Tuesday, October 18, 2011

Putting a Price on Environmental Vulnerabilities

If a nation's economy is heavily dependent on imported resources that are in increasingly short supply, should this be factored into that country's credit rating?   It seems to follow that the more dependent an economy on limited resources the more vulnerable that economy would be to disruptions or reductions in supply or price instability.

Could an abundance of natural wealth be a factor in positively influencing a country's credit rating and the quality of its bonds? Could a resource-guzzling economy be cause for a downgrade?

The UN Environment Programme Finance Initiative (UNEP FI) in collaboration with Global Footprint Network and leading financial institutions will endeavor to shine a light on these questions with a groundbreaking project to explore the role of natural resource accounting in strengthening risk models for government bonds. The project seeks to incorporate how much natural wealth countries have and how much they spend into assessments of long-term credit risk.

 "The global financial crisis has taught us more than anything that some of the core risks that affect the value of debt securities and derivatives can simply run ahead of our ability to understand them," said Paul Clements-Hunt, Head of UNEP FI. This is why we must deepen our understanding of the risks posed by climate change, water scarcity and the overuse of natural resources for securities. We should not be caught off-guard again. This project is one of the first that tries to quantitatively and systematically consider the linkages between the use of natural resources and its impact on a country's core economic indicators that in turn influence the quality of its bonds.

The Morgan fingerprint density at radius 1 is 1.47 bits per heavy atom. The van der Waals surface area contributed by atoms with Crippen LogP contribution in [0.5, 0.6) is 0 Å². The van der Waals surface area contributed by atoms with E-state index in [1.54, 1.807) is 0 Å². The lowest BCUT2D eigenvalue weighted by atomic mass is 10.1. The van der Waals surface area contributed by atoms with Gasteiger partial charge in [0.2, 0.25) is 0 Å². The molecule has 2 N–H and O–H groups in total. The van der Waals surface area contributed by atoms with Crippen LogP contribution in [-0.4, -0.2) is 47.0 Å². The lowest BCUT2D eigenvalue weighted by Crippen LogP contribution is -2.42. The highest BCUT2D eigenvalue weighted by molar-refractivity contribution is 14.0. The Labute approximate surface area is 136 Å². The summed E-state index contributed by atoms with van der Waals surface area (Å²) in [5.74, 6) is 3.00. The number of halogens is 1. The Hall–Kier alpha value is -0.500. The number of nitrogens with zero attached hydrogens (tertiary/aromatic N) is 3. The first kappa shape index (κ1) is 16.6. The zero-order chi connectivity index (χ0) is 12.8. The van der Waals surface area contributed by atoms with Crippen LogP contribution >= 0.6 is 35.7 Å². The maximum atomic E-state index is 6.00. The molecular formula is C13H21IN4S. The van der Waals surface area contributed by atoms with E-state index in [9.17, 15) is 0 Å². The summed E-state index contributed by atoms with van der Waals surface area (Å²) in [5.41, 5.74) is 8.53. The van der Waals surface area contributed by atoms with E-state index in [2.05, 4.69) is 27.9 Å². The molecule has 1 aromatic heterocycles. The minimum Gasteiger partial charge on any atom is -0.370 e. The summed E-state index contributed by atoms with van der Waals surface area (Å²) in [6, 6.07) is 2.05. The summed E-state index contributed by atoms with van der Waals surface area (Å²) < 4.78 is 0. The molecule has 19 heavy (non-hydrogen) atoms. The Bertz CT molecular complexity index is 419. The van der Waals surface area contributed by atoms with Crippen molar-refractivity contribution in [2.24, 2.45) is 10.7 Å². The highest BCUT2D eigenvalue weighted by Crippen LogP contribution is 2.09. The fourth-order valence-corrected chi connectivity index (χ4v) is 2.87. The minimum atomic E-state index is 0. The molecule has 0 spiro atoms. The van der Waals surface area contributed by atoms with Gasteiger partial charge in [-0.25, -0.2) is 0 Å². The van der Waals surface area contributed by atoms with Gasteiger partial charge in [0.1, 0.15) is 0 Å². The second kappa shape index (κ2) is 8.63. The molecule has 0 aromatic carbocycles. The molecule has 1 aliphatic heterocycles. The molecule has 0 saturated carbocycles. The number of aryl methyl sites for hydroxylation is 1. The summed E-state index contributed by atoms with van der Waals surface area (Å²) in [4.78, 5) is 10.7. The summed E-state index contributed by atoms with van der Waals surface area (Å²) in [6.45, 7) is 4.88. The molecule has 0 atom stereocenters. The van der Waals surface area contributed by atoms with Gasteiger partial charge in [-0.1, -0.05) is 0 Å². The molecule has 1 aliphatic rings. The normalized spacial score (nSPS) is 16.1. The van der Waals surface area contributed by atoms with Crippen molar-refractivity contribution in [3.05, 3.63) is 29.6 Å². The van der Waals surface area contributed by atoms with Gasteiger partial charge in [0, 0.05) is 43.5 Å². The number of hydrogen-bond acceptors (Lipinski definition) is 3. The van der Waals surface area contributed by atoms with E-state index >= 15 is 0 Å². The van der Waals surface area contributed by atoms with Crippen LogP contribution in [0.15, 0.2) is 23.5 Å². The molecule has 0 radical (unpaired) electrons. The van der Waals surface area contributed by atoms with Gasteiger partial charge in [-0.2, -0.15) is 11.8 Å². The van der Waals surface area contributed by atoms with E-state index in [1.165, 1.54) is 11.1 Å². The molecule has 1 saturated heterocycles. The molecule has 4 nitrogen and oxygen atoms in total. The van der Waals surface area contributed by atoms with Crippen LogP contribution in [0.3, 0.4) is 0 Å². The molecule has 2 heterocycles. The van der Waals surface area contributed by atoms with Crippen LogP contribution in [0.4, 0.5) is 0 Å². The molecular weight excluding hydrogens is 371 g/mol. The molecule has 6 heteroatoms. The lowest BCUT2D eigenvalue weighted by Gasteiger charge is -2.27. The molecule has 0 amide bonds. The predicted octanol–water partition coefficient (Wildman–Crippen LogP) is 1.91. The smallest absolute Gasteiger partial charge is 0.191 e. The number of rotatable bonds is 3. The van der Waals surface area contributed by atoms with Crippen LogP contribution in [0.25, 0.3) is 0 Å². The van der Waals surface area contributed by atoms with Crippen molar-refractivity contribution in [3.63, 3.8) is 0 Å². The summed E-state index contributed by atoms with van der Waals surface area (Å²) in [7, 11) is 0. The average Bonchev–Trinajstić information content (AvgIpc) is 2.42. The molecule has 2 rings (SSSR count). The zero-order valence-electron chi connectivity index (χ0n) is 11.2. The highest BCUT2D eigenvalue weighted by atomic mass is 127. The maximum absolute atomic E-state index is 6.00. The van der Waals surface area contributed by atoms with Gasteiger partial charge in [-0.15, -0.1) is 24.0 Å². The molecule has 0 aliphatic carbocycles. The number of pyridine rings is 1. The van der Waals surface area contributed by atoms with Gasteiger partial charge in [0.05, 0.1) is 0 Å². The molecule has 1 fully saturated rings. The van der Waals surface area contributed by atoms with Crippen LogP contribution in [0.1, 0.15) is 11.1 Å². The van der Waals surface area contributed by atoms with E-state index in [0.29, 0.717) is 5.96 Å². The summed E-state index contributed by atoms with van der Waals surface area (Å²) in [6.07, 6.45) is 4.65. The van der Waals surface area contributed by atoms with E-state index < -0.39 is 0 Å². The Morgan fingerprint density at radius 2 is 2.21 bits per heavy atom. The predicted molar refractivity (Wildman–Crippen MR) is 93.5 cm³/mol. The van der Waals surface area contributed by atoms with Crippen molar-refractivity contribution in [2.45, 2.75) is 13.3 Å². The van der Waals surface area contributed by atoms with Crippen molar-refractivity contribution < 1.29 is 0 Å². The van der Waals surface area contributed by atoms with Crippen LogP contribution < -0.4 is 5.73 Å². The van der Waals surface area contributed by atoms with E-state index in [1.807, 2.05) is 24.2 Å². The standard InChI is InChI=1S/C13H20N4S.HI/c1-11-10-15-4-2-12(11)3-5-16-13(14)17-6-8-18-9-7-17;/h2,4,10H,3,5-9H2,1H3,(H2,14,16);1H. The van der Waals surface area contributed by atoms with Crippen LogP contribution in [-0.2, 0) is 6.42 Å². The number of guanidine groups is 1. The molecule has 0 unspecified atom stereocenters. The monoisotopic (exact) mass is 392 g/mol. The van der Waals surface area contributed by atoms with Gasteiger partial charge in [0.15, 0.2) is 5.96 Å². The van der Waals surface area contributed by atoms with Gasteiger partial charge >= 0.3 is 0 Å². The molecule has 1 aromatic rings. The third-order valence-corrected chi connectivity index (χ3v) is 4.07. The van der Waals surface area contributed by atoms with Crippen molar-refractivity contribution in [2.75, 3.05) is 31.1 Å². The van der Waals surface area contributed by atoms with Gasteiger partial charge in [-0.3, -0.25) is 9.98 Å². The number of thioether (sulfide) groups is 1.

The study raises important and overlooked questions that go to the environmental stability of many leading countries including the United States and the emerging economic superpowers of China, India, Russia and Brazil.  We're only beginning to grasp the havoc their economies will face from already unpreventable climate change, from their precarious and unsustainable water resources and from the rising global demand for other scarce resources, including food.

1 comment:

Anonymous said...

Take a listen to an interview with Peter Kent this morning October 27 on CBC radio, on The Current. It was nauseating at best.